More than 90 percent of Americans have been throwing away food that's safe to eat because they're misinterpreting food labels, suggests a 2013 study by the Natural Resources Defense Council and Harvard Food Law and Policy Clinic. The average U.S. household throws away an estimated $275 to $455 worth of food each year due to confusion about food-date labeling.
Many consumers assume a date on a food label is an indication of when the product will go bad. But the U.S. Department of Agriculture, which oversees meat, poultry, and egg products, clearly states that "it is not a safety date."
What do food dates mean?
Rather than warning when a food will spoil, many dates reflect the last day the manufacturer has determined the product will be at peak quality. These include:
- "Use By"
- "Best By"
- "Best If Used By"
- "Best Before"
Beyond this date, the flavor, texture, or nutritional value may have diminished, but the food is likely still safe to eat -- assuming it has been stored and handled properly.
"Sell by" dates, often seen on prepackaged, perishable foods, are there for the retailer, not the consumer. The "sell by" date is last day a producer suggests that grocers keep the product on the shelf. The USDA provides guidelines for how long consumers should be able to store various meat and egg products beyond their "sell by" date before cooking or freezing. (One food with notable longevity: refrigerated eggs, which can last three to five weeks after purchase.)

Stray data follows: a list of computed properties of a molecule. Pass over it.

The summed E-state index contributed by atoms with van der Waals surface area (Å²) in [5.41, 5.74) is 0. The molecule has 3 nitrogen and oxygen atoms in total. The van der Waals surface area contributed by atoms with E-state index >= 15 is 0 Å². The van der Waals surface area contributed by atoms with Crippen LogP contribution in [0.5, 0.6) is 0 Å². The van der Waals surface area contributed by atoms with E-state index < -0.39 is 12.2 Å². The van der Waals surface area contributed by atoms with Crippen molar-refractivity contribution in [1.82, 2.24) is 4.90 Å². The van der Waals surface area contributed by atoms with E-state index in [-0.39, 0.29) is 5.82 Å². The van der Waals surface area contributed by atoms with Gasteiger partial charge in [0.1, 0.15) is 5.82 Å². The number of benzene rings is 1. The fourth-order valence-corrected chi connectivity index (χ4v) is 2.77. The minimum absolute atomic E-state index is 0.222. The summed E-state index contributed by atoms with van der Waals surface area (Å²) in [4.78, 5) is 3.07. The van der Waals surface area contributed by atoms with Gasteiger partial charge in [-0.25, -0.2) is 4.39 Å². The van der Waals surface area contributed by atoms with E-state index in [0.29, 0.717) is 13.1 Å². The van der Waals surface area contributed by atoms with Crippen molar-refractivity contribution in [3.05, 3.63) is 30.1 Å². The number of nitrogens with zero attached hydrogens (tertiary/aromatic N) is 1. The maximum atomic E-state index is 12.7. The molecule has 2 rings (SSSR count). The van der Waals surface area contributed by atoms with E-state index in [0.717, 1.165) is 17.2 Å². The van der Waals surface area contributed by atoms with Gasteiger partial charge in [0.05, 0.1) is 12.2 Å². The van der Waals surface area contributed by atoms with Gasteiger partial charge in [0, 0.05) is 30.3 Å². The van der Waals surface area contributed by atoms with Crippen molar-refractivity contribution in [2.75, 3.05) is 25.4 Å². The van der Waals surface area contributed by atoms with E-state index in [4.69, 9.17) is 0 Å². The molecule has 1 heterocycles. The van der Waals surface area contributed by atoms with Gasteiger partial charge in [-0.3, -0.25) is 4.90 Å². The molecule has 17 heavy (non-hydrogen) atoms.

All that said, these terms do not have standard definitions. Aside from requirements for "use by" dates on infant formula and some baby foods, there is very little federal oversight of food dating. Many states have enacted their own laws, although the lack of uniformity adds to confusion.
In its report, the NRDC recommends several industry-wide changes, including:
- Making "sell by" dates invisible to consumers, as they're intended for retailers.
- Replacing "best before" labels on shelf-stable and non-perishable foods with "best within XX days of opening."
- Encouraging the use of "freeze by" dating, an important reminder that consumers can safely extend the life of many perishable foods by freezing them for later use.
When does food actually go bad?
It's impossible to list the exact date food will spoil; too much depends on how food is handled and stored during transit, at the store, and after it's brought home. But there are some resources that can help.
The USDA has developed a FoodKeeper app with storage timelines for hundreds of different foods. The app also shares cooking tips for meat products, since food-borne illnesses are often the result of improper handling or cooking.
Eat By Date and StillTasty let visitors search for specific foods or browse food types and see estimated times food will last beyond the freshness date. For instance, Eat By Date shows that unopened sour cream can last for one to two weeks past the date, but opened sour cream should be eaten within seven to 10 days. Based on Eat By Date's data, Thrillist has created an infographic that lists guidelines for 35 common foods and drinks.
The starting point for consumers should be learning to read the dates for what they are: a guideline for how long a store should sell a product or when the product will be at its best -- not an expiration date. Similarly, keep in mind that food isn't necessarily good beyond this date. If a gallon of milk is left in a hot car for several hours, it may have gone bad even if the "best by" date is a week away. Common sense can be a shopper's best guide.